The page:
7 min read

Cinnamon Braised Lamb Shanks

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Mention the word “Bessemer” to any Greek (or Italian!) and you will immediately see their faces light up!  It’s true…I’m not kidding.

“My mum still has a lot of their stuff…”  “The cookware has been in my

family for years” are just some of the reactions that come up in conversations with like minded foodies.

What is Bessemer you may ask?

Bessemer is a range of cookware produced here in Australia.  The company has been in operation since the early 60’s selling their range of goodies through a party plan system.  The funny thing is, I remember attending a lot of those parties as a kid, along with my mother.  We lived in a predominantly Greek populated neighbourhood in Melbourne and I swear there was a Bessemer party held nearly every weekend for a whole year!  You could say everyone was well stocked!

What makes Bessemer so special?

Without getting too technical it basically comes down to their sturdy design.  They are constructed using a heavy cast aluminium that allows for even heating and better heat retention.  They are also “non stick” so it makes those trickier cooking techniques like braising for longer periods and frying a breeze.  You can find a lot more information regarding their design here.

It’s funny you know.  When my parents decided to move back to Greece my mother asked me if I was interested in any of her beloved kitchen items, I jumped at the chance and asked for one of her Bessemer pots (I couldn’t be greedy and ask for all of them?…could I?).

She’s had it for just under 20 years and you wouldn’t even know it!  Apart from a little wear and tear it still looks great and performs remarkably well in my tiny kitchen!  I was even more excited when I spoke with Pip from Woosh and she asked me if I was keen on trying some of the newer Bessemer cookware.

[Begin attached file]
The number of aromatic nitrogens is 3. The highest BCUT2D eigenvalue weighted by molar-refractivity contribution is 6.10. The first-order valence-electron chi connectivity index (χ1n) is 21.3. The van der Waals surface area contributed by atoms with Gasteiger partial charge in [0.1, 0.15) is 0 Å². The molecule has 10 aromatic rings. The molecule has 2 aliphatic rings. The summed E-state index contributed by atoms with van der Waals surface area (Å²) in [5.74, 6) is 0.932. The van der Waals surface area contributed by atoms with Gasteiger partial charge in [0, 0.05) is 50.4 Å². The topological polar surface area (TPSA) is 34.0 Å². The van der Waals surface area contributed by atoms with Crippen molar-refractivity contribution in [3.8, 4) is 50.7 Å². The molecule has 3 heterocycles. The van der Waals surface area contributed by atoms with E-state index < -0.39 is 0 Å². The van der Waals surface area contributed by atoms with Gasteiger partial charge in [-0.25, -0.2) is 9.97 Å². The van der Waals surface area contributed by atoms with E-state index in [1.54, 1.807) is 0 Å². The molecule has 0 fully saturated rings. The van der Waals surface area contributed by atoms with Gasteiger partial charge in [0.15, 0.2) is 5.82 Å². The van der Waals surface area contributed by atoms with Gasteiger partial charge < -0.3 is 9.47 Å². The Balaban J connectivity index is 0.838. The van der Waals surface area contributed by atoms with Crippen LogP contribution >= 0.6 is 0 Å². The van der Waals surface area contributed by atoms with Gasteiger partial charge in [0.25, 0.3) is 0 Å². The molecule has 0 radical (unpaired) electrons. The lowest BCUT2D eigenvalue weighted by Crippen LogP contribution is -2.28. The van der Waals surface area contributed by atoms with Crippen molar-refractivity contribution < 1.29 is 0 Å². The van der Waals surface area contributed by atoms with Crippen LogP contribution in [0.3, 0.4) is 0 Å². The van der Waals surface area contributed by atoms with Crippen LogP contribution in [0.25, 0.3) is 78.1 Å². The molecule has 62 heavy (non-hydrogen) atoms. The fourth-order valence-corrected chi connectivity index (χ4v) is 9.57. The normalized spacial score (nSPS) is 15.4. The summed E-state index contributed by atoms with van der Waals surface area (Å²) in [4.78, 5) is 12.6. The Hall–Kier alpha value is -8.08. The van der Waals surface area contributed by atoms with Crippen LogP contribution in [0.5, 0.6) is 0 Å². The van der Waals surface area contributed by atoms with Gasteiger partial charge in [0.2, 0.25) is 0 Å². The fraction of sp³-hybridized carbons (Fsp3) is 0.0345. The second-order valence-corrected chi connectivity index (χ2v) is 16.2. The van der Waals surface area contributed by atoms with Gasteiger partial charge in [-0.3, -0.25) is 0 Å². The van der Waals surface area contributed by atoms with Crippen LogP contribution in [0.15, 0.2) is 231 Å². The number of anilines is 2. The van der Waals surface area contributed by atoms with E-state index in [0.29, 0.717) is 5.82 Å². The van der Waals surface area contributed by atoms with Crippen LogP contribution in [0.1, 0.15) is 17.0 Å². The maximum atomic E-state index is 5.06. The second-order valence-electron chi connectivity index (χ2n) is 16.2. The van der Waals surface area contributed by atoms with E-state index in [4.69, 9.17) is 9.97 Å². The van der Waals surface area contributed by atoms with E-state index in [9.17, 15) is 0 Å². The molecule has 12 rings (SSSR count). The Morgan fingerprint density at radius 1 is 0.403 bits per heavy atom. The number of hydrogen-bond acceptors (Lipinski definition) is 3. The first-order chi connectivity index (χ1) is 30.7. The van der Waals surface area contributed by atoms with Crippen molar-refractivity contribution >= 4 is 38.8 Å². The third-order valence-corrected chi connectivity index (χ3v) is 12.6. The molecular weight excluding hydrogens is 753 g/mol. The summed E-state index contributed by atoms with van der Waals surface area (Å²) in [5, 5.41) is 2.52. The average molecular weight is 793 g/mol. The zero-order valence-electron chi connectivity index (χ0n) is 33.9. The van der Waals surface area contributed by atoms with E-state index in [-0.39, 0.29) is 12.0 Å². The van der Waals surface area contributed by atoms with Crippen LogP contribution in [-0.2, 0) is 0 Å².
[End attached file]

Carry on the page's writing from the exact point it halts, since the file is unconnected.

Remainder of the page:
Was I keen????  Oh yes!  you betcha!  A few days later I found myself excitedly unwrapping the delivery box with a frypan from the Country Kitchen range.

To bring back a little nostalgia I’m cooking up a Greek dish in honor of all the Greeks here in Australia who use this product.

I braised some lamb shanks in a tomato sauce that was flavored with cinnamon.  I love this flavor combination.

I know a lot of people aren’t keen on cinnamon and you could omit it but it wouldn’t be the same in my opinion .   Originally I wanted to braise some goat but couldn’t source any  however the lamb shanks work well.

Just a note- your house will really take on an enticing aroma when you are cooking this dish-you have been warned!

A traditional way of serving this would be with “hilopites”- a Greek home made pasta. I didn’t have any on hand at the time, so I used some dried egg noodles.

After a few hours of braising the shanks in your Country Kitchen pan, the meat should be falling off the bone.  I like to pull all the meat off the bone and add it back to the rich, red sauce and serve it tosssed with the noodles. For a final Greek touch grate some “mizithra” over it-if you don’t have any Pecorino or Romano make good substitutes.

Cinnamon Braised Lamb Shanks Recipe
 
Prep time
Cook time
Total time
 
Lamb shanks braised with cinnamon and tomatoes.
Author:
Recipe type: Main
Cuisine: Greek
Serves: 4
Ingredients
  • 1 onion finely diced
  • 1 carrot finely diced
  • 1 stalk of celery finely diced
  • 2-3 cloves of garlic finely diced
  • 4 lamb shanks
  • 2 cups of sieved tomatoes or a large bottle of passata (mine was 690grams)
  • 1 tablespoon of tomato paste
  • 1 large stick of cinnamon or 2 smaller ones
  • 1 cup of chicken stock
  • ⅓ cup of red wine
  • 2 dried bay leaves
  • salt and pepper to taste
Instructions
  1. Heat a little olive oil in a deep frypan, add the shanks and lightly brown on all sides. Remove and set aside.
  2. Add a little more oil, the onion, carrot, garlic and celery and fry until translucent.
  3. Add the tomatoes, tomato paste, stock, red wine, cinnamon stick and bay leaves and give everything a good stir.
  4. Add the browned shanks and bring to the boil and then lower your heat to a simmer.
  5. Simmer shanks on a low heat for approximately 2-3 hours (this will depend on their size) or until the meat is falling off the bone
  6. Remove the shanks and set aside to cool down. Once cooled down a little proceed to remove meat completely from the bone.
  7. Remove the bay leaves and cinnamon stick from the sauce and add back the shredded meat.
  8. Give everything a good stir and ladle the sauce and meat over some cooked egg noodles.
  9. Top with a sharp grated cheese such as mizithra or Romano.